What Gets Measured Gets Done

What Gets Measured Gets Done

Like a car without an engine, a business plan is worthless without execution.

As an entrepreneur and the CEO of your own firm, it is important to develop a detailed annual business plan. The benefits of business planning are twofold: a tangible plan helps your partners and employees focus on your annual goals, and it enables you to benchmark your firm’s progress.

While many firms recognize the merits of business planning, only a few actually write one, share it with their teams, hold each member accountable and measure the ongoing results.

Business intelligence is sorely lacking in the industry because most firms do not have the data needed to analyze the success of their practices or inventory the opportunities that exist inside of their businesses. As a result, firms are unable to properly optimize their revenue and earnings potential. Without a plan and the proper analytics, it is possible that the true value of the business is largely unknown and cannot be realized.

After all, what gets measured gets done.

 

Building Your Plan’s Foundation

When it comes to business planning, less is more and simpler is better. While setting short-term goals is important, consider how these goals will impact your firm’s long-term objectives. Whether you want to increase your cash flow or prepare your business for succession, keep your plan focused, clear and concise.

If you are committed to growth and practice excellence, build a straightforward plan that focuses on five critically important considerations:

 

  1. How do you bring in new relationships, and what is your target growth rate for the year? How to do you hold each other accountable for your key business development results?
  2. How do you manage assets and how do you define investment excellence? Are you using a repeatable and scalable process that is consistent across your team?
  3. How do you measure client satisfaction? Do your client service practices retain your clients and inspire referrals?
  4. What are you doing to increase your core competencies, including earning new credentials and accreditation? How are you going to market these?
  5. What business investments (people and infrastructure) will you make this year?

 

Any mature, healthy business should be able to succinctly answer these questions, which form the foundation of an annual business plan.

Make It a Team Effort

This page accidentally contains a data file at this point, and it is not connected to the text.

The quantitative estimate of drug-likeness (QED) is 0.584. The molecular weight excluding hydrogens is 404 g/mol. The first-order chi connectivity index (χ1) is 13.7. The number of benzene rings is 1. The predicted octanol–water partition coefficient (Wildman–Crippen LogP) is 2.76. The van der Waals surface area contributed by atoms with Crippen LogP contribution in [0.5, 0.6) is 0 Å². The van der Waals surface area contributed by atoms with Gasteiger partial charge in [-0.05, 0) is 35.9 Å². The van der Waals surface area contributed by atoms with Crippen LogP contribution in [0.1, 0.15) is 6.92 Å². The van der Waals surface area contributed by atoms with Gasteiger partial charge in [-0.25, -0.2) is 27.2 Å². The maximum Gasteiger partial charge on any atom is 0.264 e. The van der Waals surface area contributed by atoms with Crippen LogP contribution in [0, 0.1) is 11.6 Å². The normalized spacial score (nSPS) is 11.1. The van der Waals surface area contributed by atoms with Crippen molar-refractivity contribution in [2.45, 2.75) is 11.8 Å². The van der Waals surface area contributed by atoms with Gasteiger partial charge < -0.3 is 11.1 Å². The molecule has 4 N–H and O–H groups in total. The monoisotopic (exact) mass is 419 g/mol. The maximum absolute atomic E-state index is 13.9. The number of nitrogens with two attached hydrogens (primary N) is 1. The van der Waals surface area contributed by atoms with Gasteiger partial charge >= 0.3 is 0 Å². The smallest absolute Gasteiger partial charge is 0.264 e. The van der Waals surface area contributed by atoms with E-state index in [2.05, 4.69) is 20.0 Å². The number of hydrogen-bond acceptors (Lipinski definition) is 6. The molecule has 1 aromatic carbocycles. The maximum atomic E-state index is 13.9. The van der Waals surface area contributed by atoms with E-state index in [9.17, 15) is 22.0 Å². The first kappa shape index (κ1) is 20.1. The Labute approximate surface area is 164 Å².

After drafting detailed responses to each of these questions, review and refine your answers and objectives with your partners. When all of your partners are aligned, share the plan with your relationship manager (RM), or practice management consultant (PMC), if you have one. Your RM or PMC can serve as an accountability partner, guide your team through the final stages of business planning and help you assess your goals against the growth and best practices of other comparable firms.

Finally, let your team in on your vision. Gather input from your key employees, and hold an annual kickoff meeting with your entire firm to review the business plan, share key objectives and discuss questions and concerns. This will help each individual team member understand the firm's objectives, as well as their individual role as it pertains to accomplishing these goals.

 

The Importance of Data Tracking

Like a car without an engine, a business plan is worthless without execution. The top firms in the industry are those who execute strategically and consistently, as well as gather data and keep meticulous records of their results. 

Throughout the year, you must synthesize your business intelligence to create meaningful and actionable data. Accurate, empirical data is critical to measuring the health of your firm, guiding its growth plan and benchmarking yourself against industry standards and top-performers. It is also the key to reviewing your results versus your business plan.

Investing in quality and dynamic business intelligence can be expensive, but it is necessary to track and measure your progress, highlight areas for improvement and identify opportunities for growth. In a recent article by Joel Bruckenstein, a co-creator of the Technology Tools for Today's High-Margin Practice, Joel points out that a business intelligence dashboard should "display important business metrics such as assets under management by advisor, revenue per client, profitability by advisor and by client, the average age of the client, and a good deal more." Without this important data, it is difficult to truly understand the state of your practice or track against your business plan. 

When you equip your firm with a thorough business plan and track your objectives with practice and performance data, you position your firm for sustainable growth. Numbers don’t lie, and quantifiable results demand action: what gets measured gets done. 


 

Michael Parker is Chief Development Officer for Hightower Advisors and architect of the firm’s business growth resource, Blueprint for Growth.

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